Hi KitchenGardener, yukon gold is always my go-to potato variety. This year I tried "yukon gem" which is a new variety bred from yukon gold that is supposed to be more productive.KitchenGardener wrote:Bri: forgive me if you've already answered this, but what have you found to be your most productive (and satisfying) potato?
One more question: what have you found to be something super successful for you to grow that is cost effective to grow? By that I mean those vegetables that are relatively more expensive to buy and therefore worth it to grow? When I used my back garden (before the rats/possums/mice/raccoons/insert name of wildlife here discovered my back garden, I found that I saved the most by growing everything in quantity, but specifically romaine lettuce (to me, it tastes so much crunchier and better if home grown), leeks, corn, cauliflower, padron peppers, sweet red peppers, and snow peas. I'm sure its different everywhere. Have you thought about what it is for you?
Exactly how I feel about it.KitchenGardener wrote:I so appreciate your response, Bri! Its exactly how I feel. I like to think that I save all sorts of money growing my garden, but honestly, I'm not sure that thats a true statement. Given how much I spend on compost (to supplement my own), chicken manure, soil amendments and organic fertilizers at the beginning of every season, not to mention, seeds, plant starts, stakes, and string, and replacement gardening tools as my old ones wear out, I'm sure I don't save much, if any. BUT the pure joy I get from picking my produce and deciding what to make with it is beyond any feeling that might be derived from trotting down to the farmers market and buying the same produce. And the thrills when I see that a female flower has actually been fertilized and is becoming a pumpkin/tomato/pepper/eggplant , or when finally, on my third try, my onion seeds are actually germinating...you get the drift.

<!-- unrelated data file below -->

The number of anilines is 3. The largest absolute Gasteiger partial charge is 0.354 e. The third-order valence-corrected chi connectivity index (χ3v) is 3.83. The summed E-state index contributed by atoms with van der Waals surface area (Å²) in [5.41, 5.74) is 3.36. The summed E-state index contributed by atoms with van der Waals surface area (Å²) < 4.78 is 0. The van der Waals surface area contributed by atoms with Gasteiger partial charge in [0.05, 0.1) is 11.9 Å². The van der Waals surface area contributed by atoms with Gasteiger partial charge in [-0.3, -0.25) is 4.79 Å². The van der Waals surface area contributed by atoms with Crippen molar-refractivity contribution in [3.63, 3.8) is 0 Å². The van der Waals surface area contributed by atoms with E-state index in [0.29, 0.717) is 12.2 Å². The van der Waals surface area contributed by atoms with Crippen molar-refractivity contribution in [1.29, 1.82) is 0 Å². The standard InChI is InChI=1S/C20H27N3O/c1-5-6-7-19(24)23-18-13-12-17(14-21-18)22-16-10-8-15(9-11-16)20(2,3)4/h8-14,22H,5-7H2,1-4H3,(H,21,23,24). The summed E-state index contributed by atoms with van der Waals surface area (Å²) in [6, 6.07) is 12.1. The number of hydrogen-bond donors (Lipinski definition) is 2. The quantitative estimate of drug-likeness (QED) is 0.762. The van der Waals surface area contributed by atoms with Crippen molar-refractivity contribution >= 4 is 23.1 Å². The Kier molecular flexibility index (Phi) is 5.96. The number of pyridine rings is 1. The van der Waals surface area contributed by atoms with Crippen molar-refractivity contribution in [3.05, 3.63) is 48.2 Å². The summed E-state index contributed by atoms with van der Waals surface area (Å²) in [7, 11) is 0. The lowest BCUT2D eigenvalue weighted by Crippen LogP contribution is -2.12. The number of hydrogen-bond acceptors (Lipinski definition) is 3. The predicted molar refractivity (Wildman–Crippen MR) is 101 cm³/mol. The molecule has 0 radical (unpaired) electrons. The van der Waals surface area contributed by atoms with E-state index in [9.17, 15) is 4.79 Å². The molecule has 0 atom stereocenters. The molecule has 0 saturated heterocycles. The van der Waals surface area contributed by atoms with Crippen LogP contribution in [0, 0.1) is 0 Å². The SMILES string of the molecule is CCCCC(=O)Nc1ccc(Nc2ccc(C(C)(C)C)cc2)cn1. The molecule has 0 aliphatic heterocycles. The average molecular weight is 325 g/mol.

My climate is definitely not conducive to eggplants, melons, some peppers, and the gigantor tomato plants everyone else grows, as mine limp along due to the cool weather, but I do have practically an endless season for great broccoli, lettuce, beets, carrots. Finally, about this time, maybe a little later in September, we start getting some sunny hotter days, and its finally time for ratatouille, corn and tomato salad, and grilled zucchini, onions, peppers...
But even so, the thrill I get, every time I see a cucumber or some radishes ready to pick in my garden is better than a kid in a candy store!
Thank you! And yes, that's the goal, to keep as much going over the winter as possible. There isn't any growth between November and March, but if you can keep them dormant in the ground, they have a huge head start in March and produce really fast.rainbowgardener wrote:All your veggies are beautiful!!
It looks like if anything, your climate is just a tad warmer than mine in winter, though considerably cooler in summer. So you should be able to keep a lot of cool season plants going all winter. That's what I am working on.... I have all my garden beds replanted with seeds of cool season stuff.